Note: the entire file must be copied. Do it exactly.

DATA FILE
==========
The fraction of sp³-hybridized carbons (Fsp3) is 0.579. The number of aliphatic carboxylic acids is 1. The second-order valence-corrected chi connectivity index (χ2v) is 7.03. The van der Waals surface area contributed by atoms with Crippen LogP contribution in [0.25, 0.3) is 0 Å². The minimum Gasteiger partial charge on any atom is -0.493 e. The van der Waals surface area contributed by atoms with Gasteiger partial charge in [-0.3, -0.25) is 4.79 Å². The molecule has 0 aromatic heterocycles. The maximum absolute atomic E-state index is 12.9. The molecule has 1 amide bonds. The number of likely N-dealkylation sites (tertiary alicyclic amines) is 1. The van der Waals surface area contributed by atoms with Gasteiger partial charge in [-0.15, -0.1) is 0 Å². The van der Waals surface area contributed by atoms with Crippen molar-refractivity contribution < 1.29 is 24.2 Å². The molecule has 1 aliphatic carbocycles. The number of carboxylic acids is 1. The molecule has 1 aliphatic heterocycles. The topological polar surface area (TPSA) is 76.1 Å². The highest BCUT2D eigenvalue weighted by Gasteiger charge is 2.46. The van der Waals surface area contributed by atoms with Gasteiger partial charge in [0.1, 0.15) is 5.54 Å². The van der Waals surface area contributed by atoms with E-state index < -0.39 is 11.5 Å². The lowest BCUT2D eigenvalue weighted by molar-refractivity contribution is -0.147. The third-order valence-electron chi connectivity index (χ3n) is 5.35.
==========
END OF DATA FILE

The fraction of sp³-hybridized carbons (Fsp3) is 0.579. The number of aliphatic carboxylic acids is 1. The second-order valence-corrected chi connectivity index (χ2v) is 7.03. The van der Waals surface area contributed by atoms with Crippen LogP contribution in [0.25, 0.3) is 0 Å². The minimum Gasteiger partial charge on any atom is -0.493 e. The van der Waals surface area contributed by atoms with Gasteiger partial charge in [-0.3, -0.25) is 4.79 Å². The molecule has 0 aromatic heterocycles. The maximum absolute atomic E-state index is 12.9. The molecule has 1 amide bonds. The number of likely N-dealkylation sites (tertiary alicyclic amines) is 1. The van der Waals surface area contributed by atoms with Gasteiger partial charge in [-0.15, -0.1) is 0 Å². The van der Waals surface area contributed by atoms with Crippen molar-refractivity contribution < 1.29 is 24.2 Å². The molecule has 1 aliphatic carbocycles. The number of carboxylic acids is 1. The molecule has 1 aliphatic heterocycles. The topological polar surface area (TPSA) is 76.1 Å². The highest BCUT2D eigenvalue weighted by Gasteiger charge is 2.46. The van der Waals surface area contributed by atoms with Gasteiger partial charge in [0.1, 0.15) is 5.54 Å². The van der Waals surface area contributed by atoms with E-state index < -0.39 is 11.5 Å². The lowest BCUT2D eigenvalue weighted by molar-refractivity contribution is -0.147. The third-order valence-electron chi connectivity index (χ3n) is 5.35.